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Why you need to know your numbers

It’s been an interesting year in the life of politics.  Anyone following the US or UK political scene may agree with me, it sometimes feels like your watching a comedy programme, never has the political section of the evening news held my attention so closely – I ask myself daily “I wonder what have they been up to today?!”

My interest was held very closely with the recent 2 interviews with Diane Abbot.  You don’t need to know which UK party she is representing (Labour), or her job title (Shadow Home Secretary), just that during a key election time where she is being interviewed nonstop to convince the public of the credibility of her party, she wasn’t able to have an accurate discussion on key numbers.

It's not that she didn’t know them, she stumbled so badly, tripping over the numbers when questioned, contradicted herself, allowing the media interviewer to show that knew more than she did and finally dented potentially the credibility of her party. 

Why would the public vote for a political party when it appears that they no grasp of the numbers that they are arguing on – she has created a halo effect, lumping all her peers into the same “confused on the key numbers” that all elections are won and lost over so that all her peers appear to be facing challenging interviews with the media keen to trip everyone by being more financially aware than the politician whose job it is to know this stuff.

Missed the interviews? 

Police Officer numbers: http://bit.ly/2qeFYba

Labour net losses: http://bit.ly/2qYYBwO

In business, we can learn a lot from these examples, it’s extremely important that business owners not only know their numbers, but plan their business strategy around them.  Why?

 Business credibility – as business consultants, during our first meetings with a potential client the first questions we ask about are the Company financials – we need to know that the Company has the basics in place to monitor spend and most important of all, the owner of the business has a clear understanding of the financials of their business.  Small Business owners potentially outsource the Company accounting, this shouldn’t mean that they operate a hands-off approach to the financial running of their Company, they need to know how the year is panning out, the forecast for the following 12 months and how financially secure their Company is.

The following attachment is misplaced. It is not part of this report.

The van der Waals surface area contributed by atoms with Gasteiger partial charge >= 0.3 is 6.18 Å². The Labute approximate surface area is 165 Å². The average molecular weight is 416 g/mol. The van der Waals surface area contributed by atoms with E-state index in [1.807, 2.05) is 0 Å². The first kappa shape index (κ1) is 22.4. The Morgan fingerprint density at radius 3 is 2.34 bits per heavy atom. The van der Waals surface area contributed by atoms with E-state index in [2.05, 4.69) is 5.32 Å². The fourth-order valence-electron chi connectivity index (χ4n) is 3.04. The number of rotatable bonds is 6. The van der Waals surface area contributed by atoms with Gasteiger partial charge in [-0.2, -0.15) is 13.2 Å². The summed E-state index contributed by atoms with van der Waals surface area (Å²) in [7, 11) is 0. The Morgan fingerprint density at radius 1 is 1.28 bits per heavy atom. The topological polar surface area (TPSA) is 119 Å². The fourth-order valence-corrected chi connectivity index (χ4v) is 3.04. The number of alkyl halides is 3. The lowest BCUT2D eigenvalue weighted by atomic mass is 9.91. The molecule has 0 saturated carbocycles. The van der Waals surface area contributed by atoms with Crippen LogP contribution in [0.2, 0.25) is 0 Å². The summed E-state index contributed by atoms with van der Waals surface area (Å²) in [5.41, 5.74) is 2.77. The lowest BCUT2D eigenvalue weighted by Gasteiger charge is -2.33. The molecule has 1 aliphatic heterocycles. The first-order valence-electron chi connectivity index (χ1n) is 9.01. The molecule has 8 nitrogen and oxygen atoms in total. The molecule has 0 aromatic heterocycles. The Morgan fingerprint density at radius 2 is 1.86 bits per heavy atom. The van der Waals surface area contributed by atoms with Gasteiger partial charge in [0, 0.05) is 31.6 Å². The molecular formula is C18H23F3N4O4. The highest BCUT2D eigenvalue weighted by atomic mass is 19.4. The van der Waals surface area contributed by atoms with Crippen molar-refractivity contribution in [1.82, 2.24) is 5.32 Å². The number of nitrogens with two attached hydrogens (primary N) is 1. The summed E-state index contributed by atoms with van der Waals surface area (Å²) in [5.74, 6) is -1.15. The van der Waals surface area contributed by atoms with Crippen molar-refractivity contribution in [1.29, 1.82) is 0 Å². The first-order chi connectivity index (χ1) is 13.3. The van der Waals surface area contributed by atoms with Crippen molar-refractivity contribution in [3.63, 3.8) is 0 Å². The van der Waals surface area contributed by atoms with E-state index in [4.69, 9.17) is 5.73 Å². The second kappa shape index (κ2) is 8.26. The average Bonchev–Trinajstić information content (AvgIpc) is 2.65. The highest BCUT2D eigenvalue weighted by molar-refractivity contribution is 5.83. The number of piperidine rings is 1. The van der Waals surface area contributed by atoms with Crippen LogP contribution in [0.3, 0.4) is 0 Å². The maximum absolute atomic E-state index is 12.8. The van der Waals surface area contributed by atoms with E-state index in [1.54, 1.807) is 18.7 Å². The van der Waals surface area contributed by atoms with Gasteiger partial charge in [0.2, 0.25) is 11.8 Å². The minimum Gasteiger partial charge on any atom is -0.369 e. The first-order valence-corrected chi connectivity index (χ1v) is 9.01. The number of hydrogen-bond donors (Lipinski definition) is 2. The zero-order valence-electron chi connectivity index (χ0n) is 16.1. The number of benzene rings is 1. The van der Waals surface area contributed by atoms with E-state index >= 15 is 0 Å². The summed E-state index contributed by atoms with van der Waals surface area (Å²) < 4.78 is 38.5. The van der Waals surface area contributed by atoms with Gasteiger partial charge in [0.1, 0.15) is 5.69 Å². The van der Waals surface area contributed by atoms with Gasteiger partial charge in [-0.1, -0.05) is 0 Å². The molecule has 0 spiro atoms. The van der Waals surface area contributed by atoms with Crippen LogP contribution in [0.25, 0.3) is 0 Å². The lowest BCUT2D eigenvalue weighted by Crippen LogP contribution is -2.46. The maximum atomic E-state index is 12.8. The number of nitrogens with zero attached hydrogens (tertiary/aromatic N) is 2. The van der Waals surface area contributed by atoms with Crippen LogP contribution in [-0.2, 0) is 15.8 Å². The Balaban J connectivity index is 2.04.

Business knowledge – Owners that can discuss the financials of their business show they are committed and have a good grasp of the Company future pipeline, and are aware of the financial health of the business.  Just because there is money in the bank today doesn’t mean that there will be tomorrow.  How is business development working? When are deals going to close? When do you need to be aware of a problem down the line?  Business owners need to have their fingers in many pies of their business and a good overview of how business is being won, the conversion rate of their pipeline, and how well business that has been won is being implemented.  By checking the Company bank account every day and the reviewing the Company financial forecast, they can quickly pick up on issues, correcting these before they become an issue.  Often invoices do not get issued or followed up for payment – Company can be very focused on the doing that they forget to keep an eye on the administration that goes behind the scenes. 

Employee confidence – The business owner needs to know more about the financial health of the Company than their Employees.  Unfortunately, we are currently in a situation where companies are struggling financially, Employees need to have confidence in the leadership of the Company to decide to stay or leave.  In a time where retention of the A Players of your organisation is imperative so that the Company can focus on keeping their powder dry to see this current situation through.  Leaders need to be open with the numbers, but in doing this they need to be able to discuss the financials in a way that shows clear understanding and keeps the team focused on survival and business growth.

At time of writing, its unknown how damaging Diane’s mishaps have been to her political party, and should Labour fail to be elected this will not be down to just these 2 interviews.  However, I believe her mistakes are a public lesson in how to do things wrong, how others perceive your abilities and how easy it can be to knock down the credibility of a Company and your management style.

 

 

 

 

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